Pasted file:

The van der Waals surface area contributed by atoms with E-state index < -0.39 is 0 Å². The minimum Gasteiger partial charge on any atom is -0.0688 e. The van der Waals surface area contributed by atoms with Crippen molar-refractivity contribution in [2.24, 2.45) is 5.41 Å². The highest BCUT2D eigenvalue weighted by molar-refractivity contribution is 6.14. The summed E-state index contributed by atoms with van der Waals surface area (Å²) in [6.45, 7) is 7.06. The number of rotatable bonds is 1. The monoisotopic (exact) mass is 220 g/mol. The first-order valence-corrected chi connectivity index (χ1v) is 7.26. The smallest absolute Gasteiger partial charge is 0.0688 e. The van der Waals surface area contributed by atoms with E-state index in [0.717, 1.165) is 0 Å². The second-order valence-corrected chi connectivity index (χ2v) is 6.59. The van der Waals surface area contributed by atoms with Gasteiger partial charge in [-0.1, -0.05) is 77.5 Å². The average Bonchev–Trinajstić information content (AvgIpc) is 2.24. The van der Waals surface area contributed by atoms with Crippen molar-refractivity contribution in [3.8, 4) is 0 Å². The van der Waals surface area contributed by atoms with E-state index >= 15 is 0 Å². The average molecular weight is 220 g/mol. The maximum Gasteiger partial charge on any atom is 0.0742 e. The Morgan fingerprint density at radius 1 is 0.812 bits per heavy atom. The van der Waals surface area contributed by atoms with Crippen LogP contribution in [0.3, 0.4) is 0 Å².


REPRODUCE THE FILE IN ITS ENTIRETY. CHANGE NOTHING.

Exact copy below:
The van der Waals surface area contributed by atoms with E-state index < -0.39 is 0 Å². The minimum Gasteiger partial charge on any atom is -0.0688 e. The van der Waals surface area contributed by atoms with Crippen molar-refractivity contribution in [2.24, 2.45) is 5.41 Å². The highest BCUT2D eigenvalue weighted by molar-refractivity contribution is 6.14. The summed E-state index contributed by atoms with van der Waals surface area (Å²) in [6.45, 7) is 7.06. The number of rotatable bonds is 1. The monoisotopic (exact) mass is 220 g/mol. The first-order valence-corrected chi connectivity index (χ1v) is 7.26. The smallest absolute Gasteiger partial charge is 0.0688 e. The van der Waals surface area contributed by atoms with E-state index in [0.717, 1.165) is 0 Å². The second-order valence-corrected chi connectivity index (χ2v) is 6.59. The van der Waals surface area contributed by atoms with Gasteiger partial charge in [-0.1, -0.05) is 77.5 Å². The average Bonchev–Trinajstić information content (AvgIpc) is 2.24. The van der Waals surface area contributed by atoms with Crippen molar-refractivity contribution in [3.8, 4) is 0 Å². The van der Waals surface area contributed by atoms with E-state index >= 15 is 0 Å². The average molecular weight is 220 g/mol. The maximum Gasteiger partial charge on any atom is 0.0742 e. The Morgan fingerprint density at radius 1 is 0.812 bits per heavy atom. The van der Waals surface area contributed by atoms with Crippen LogP contribution in [0.3, 0.4) is 0 Å².